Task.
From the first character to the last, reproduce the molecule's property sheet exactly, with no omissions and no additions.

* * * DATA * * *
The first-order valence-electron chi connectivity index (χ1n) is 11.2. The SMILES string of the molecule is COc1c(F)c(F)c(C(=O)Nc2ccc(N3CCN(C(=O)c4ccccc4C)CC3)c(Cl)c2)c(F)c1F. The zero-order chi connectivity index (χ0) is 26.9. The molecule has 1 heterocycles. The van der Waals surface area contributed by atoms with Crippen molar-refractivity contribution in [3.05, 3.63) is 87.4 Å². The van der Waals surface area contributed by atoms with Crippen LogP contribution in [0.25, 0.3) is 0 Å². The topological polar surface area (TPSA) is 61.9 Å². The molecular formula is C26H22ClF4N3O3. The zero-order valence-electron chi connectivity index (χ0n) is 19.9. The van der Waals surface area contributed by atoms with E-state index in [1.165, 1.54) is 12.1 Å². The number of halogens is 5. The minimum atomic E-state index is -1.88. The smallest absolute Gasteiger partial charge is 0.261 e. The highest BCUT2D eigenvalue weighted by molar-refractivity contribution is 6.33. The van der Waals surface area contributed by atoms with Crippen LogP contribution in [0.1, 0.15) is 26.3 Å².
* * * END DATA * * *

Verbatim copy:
The first-order valence-electron chi connectivity index (χ1n) is 11.2. The SMILES string of the molecule is COc1c(F)c(F)c(C(=O)Nc2ccc(N3CCN(C(=O)c4ccccc4C)CC3)c(Cl)c2)c(F)c1F. The zero-order chi connectivity index (χ0) is 26.9. The molecule has 1 heterocycles. The van der Waals surface area contributed by atoms with Crippen molar-refractivity contribution in [3.05, 3.63) is 87.4 Å². The van der Waals surface area contributed by atoms with Crippen LogP contribution in [0.25, 0.3) is 0 Å². The topological polar surface area (TPSA) is 61.9 Å². The molecular formula is C26H22ClF4N3O3. The zero-order valence-electron chi connectivity index (χ0n) is 19.9. The van der Waals surface area contributed by atoms with E-state index in [1.165, 1.54) is 12.1 Å². The number of halogens is 5. The minimum atomic E-state index is -1.88. The smallest absolute Gasteiger partial charge is 0.261 e. The highest BCUT2D eigenvalue weighted by molar-refractivity contribution is 6.33. The van der Waals surface area contributed by atoms with Crippen LogP contribution in [0.1, 0.15) is 26.3 Å².